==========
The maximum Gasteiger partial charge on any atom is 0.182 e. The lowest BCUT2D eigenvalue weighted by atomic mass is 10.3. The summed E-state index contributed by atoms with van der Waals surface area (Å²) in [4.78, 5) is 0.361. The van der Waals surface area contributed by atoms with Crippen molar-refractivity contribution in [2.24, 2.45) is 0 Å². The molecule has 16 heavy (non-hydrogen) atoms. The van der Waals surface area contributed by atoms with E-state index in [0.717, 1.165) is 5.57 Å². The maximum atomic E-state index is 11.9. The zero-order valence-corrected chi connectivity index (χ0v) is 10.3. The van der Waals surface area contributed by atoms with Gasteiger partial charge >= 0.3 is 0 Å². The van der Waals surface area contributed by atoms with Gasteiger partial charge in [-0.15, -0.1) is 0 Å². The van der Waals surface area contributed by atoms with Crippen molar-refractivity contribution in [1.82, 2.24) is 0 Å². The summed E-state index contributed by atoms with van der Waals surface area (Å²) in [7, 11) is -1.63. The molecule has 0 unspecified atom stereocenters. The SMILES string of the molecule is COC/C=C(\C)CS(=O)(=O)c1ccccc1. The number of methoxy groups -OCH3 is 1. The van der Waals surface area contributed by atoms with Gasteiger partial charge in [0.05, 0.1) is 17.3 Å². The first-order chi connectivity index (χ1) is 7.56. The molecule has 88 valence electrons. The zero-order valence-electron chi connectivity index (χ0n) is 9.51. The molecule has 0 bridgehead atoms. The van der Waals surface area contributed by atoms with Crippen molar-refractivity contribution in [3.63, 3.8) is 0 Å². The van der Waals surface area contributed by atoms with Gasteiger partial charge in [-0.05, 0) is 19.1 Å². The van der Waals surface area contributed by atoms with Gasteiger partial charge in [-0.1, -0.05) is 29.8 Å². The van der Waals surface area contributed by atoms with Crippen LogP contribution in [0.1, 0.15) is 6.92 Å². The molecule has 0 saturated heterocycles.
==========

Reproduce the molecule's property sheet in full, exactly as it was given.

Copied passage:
The maximum Gasteiger partial charge on any atom is 0.182 e. The lowest BCUT2D eigenvalue weighted by atomic mass is 10.3. The summed E-state index contributed by atoms with van der Waals surface area (Å²) in [4.78, 5) is 0.361. The van der Waals surface area contributed by atoms with Crippen molar-refractivity contribution in [2.24, 2.45) is 0 Å². The molecule has 16 heavy (non-hydrogen) atoms. The van der Waals surface area contributed by atoms with E-state index in [0.717, 1.165) is 5.57 Å². The maximum atomic E-state index is 11.9. The zero-order valence-corrected chi connectivity index (χ0v) is 10.3. The van der Waals surface area contributed by atoms with Gasteiger partial charge >= 0.3 is 0 Å². The van der Waals surface area contributed by atoms with Gasteiger partial charge in [-0.15, -0.1) is 0 Å². The van der Waals surface area contributed by atoms with Crippen molar-refractivity contribution in [1.82, 2.24) is 0 Å². The summed E-state index contributed by atoms with van der Waals surface area (Å²) in [7, 11) is -1.63. The molecule has 0 unspecified atom stereocenters. The SMILES string of the molecule is COC/C=C(\C)CS(=O)(=O)c1ccccc1. The number of methoxy groups -OCH3 is 1. The van der Waals surface area contributed by atoms with Gasteiger partial charge in [0.05, 0.1) is 17.3 Å². The first-order chi connectivity index (χ1) is 7.56. The molecule has 88 valence electrons. The zero-order valence-electron chi connectivity index (χ0n) is 9.51. The molecule has 0 bridgehead atoms. The van der Waals surface area contributed by atoms with Crippen molar-refractivity contribution in [3.63, 3.8) is 0 Å². The van der Waals surface area contributed by atoms with Gasteiger partial charge in [-0.05, 0) is 19.1 Å². The van der Waals surface area contributed by atoms with Gasteiger partial charge in [-0.1, -0.05) is 29.8 Å². The van der Waals surface area contributed by atoms with Crippen LogP contribution in [0.1, 0.15) is 6.92 Å². The molecule has 0 saturated heterocycles.